When I was going through training to work with nuclear materials, they taught us that minimizing exposure and, ultimately, survival came down to the three concepts of time, distance and shielding. The shorter the time, the further the distance away and the better the shielding and you stood a better chance of surviving the exposure to radiation. That concept was drilled into us time and again and it served me well, but that is a story for another day. I got to thinking about these three principles and I believe they are appropriate for most trials or difficulty we encounter.
President Calvin Coolidge once remarked that “if you see ten troubles coming down the road, you can be sure that nine will run into the ditch before they reach you.” I heard someone add “so if you just stay put rather than run to meet them you’ll have plenty of time to deal with the one that is left.” Too often I have found myself worrying over the nine and racing to confront them that I caused more problems than I solved. Had I stayed out and let them evolve on their own, and minimized my time with them, most would have solved themselves, leaving me time and energy to deal with the one that was left. Time is too precious to waste it racing to troubles that may never happen. Minimize the time of your exposure.
Second, get some distance. Now, I am not advocating running from your problems, but I am advocating keeping some distance. We tend to get so close in and wrapped up in the problem in front of us that we run into tunnel vision. We artificially limit viable options and we lose perspective, which generally makes us lengthen the time and exacerbate the problem. One of our co-workers at the On-Site Inspection Agency used to ask me “what’s the worst that could happen?” Once I had answered he’d follow up with “can you live with that?” Regardless of the answers, it made me step back and get a fresh look and more healthy perspective. It didn’t necessarily fix the problem, but it did snap me out of being too close and helped me make better decisions. Step back and get some distance.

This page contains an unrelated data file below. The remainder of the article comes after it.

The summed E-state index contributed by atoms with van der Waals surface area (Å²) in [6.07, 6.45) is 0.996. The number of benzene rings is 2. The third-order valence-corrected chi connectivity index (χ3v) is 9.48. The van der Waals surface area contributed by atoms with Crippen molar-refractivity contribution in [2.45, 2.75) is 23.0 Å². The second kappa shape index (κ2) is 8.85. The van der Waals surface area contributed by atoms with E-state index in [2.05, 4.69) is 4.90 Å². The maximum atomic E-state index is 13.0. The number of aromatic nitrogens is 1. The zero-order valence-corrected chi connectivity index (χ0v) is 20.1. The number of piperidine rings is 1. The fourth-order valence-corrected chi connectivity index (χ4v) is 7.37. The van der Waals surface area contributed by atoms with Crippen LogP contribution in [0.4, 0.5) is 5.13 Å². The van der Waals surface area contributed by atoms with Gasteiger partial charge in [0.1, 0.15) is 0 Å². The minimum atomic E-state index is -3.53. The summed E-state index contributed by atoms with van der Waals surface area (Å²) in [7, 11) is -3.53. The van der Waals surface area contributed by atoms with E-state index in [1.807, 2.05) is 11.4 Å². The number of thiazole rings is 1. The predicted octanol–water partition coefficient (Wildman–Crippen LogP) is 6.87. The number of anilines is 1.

Third, shielding…this is a harder one to do in the moment, but vital. Shield yourself with good friends who will not just walk beside you, but will protect you from distractions, poor decisions, and opportunists looking to foment greater chaos at your expense. Good friends and family relationships are hard to grow in the heat of the battle, because they require time and investment. So it is important to start planting seeds now. Not every seed will grow, but there will be a few that become stronger than you would think possible. Of course, the perfect first relationship is your one with God. He promises multiple times to be a shield, tower and refuge for His people. Shield yourself with the right relationships.
So there you have it, my approach to life’s trials and difficulties, founded on experience with radioactive materials…time, distance, and shielding. Hard to put in practice when you need it, but amazingly effective.